CFL bulbs are sensitive to temperature, so installation requires a bit of preplanning. You don’t want to place CFL bulbs in a tightly enclosed or recessed fixture where reflected heat will quickly build up. Look for open indoor fixtures, and research CFL lanterns or globes that offer protective, decorative covering for outdoor use.

Another green option worth consideration is LED — light-emitting diode — bulbs. LEDs last up to 25 times longer than incandescent bulbs and use only 20-25 percent of the energy. Unlike CFLs, LED lights can safely be used both indoors and outdoors without undue concern for temperature fluctuation.

LEDs emit light in one direction only. They are great for reading nooks and workspaces such as kitchen countertops or a home office.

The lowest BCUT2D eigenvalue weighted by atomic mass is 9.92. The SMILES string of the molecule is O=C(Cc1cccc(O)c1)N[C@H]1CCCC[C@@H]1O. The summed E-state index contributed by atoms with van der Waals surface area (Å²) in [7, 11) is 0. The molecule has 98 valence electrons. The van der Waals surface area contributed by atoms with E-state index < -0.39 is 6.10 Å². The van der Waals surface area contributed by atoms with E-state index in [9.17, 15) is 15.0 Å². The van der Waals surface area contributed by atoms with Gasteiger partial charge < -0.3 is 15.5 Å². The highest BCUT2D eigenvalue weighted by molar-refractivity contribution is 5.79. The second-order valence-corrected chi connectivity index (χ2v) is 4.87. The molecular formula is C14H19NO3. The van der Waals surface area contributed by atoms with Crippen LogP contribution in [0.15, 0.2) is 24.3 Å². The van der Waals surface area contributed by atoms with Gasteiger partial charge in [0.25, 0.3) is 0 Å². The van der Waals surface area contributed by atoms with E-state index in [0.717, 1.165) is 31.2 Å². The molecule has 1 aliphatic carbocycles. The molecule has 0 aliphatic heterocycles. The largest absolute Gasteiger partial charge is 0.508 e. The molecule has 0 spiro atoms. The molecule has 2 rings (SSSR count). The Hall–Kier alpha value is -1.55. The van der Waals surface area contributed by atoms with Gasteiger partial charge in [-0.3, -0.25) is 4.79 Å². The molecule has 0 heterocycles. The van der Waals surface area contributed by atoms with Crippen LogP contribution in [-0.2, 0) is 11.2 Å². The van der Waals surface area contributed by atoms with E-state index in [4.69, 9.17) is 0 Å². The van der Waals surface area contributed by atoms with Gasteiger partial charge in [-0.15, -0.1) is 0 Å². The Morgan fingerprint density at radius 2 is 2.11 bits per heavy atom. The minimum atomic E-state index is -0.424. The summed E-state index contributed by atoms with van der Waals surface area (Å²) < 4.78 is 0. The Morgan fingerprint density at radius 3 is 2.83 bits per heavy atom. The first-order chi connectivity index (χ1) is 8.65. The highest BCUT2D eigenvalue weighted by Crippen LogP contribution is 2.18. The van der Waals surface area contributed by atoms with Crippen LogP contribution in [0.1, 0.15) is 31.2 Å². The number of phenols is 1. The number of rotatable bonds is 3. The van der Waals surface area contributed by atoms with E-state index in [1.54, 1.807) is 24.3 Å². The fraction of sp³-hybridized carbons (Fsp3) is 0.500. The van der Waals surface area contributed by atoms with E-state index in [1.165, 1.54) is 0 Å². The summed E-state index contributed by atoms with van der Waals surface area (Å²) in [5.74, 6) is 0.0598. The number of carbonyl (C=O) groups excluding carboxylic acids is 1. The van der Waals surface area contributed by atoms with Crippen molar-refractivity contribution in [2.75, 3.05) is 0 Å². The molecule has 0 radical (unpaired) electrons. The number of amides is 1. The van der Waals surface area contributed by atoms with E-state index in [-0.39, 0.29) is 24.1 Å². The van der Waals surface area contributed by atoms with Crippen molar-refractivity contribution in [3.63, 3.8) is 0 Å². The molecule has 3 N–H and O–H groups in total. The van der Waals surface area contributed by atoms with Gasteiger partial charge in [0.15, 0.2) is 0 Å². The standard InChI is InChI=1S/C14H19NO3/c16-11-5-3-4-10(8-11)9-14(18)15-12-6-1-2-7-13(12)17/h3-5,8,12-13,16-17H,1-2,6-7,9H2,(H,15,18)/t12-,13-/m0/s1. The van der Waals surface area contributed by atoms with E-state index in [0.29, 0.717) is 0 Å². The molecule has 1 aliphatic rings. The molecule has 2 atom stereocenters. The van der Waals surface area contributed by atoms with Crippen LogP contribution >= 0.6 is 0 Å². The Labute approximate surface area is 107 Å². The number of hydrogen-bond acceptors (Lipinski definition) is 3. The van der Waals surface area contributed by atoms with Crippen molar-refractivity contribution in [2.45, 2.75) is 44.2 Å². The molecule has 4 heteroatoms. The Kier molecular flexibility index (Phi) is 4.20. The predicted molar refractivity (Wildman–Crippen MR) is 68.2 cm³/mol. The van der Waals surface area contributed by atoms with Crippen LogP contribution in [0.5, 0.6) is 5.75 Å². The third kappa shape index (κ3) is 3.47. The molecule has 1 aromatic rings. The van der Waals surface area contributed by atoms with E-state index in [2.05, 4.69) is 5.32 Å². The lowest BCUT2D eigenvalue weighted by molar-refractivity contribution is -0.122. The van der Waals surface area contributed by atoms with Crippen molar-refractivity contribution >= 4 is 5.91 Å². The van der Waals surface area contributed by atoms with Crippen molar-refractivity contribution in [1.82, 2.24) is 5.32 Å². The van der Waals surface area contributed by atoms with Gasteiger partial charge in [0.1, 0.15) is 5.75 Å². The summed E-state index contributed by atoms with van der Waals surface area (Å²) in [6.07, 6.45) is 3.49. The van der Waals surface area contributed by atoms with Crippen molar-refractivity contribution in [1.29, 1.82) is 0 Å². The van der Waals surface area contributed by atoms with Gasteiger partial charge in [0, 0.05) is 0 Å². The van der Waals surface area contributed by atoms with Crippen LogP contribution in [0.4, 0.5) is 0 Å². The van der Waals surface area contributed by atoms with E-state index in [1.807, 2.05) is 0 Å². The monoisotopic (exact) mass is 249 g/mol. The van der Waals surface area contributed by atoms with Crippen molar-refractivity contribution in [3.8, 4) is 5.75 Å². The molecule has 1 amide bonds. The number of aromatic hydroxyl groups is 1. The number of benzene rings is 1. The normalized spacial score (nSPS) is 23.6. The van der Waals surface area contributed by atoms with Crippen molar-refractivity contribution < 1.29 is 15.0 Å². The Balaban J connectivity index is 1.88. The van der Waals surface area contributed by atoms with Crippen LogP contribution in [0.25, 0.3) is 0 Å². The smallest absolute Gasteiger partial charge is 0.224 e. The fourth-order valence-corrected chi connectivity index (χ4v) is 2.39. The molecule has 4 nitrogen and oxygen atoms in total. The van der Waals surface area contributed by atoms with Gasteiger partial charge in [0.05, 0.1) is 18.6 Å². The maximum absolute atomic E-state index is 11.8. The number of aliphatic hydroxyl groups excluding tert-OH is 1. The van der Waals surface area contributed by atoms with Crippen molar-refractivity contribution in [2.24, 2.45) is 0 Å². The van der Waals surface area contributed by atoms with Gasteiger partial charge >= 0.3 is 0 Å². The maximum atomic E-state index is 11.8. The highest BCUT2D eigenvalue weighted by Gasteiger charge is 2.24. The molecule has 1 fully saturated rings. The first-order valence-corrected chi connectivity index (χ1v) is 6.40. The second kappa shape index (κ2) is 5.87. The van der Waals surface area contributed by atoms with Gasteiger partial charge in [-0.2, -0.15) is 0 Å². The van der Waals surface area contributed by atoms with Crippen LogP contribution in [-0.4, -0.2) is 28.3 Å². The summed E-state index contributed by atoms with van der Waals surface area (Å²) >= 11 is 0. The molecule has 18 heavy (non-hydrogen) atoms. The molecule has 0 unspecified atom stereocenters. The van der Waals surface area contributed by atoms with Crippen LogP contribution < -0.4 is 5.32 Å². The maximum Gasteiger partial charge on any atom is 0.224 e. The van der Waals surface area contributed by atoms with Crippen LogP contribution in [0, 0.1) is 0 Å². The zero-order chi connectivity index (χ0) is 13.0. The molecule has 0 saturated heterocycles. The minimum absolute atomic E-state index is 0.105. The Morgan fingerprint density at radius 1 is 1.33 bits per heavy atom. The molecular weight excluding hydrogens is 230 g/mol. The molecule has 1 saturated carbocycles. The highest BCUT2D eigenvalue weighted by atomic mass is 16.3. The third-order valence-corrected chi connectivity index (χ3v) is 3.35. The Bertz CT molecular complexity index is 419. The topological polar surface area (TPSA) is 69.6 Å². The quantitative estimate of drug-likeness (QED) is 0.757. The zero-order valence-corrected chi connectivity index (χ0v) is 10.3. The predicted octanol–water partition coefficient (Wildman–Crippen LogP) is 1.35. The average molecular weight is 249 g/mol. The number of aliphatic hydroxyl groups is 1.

Program Comfort

Install a programmable thermostat and forget about having to keep track of indoor climate. For maximum efficiency and comfort this season, set cooler temperatures during weekdays when no one is home and after bedtime.

Keep an eye out for new, cutting-edge models that intuit temperature adjustment based on past patterns of preference.

Seal Tight

No matter how smart your thermostat is, if your home has air leaks, the HVAC system will have to work harder than necessary to maintain a comfortable climate. Save yourself money, resources, and aggravation by assuring a tight structural seal.

Caulking around windows is a simple DIY project that can be completed in one day. If you don’t own a caulk gun, consider borrowing one from a friend. Chances are excellent that you’ll quickly glean its value on a year-to-year basis and end up a proud owner yourself.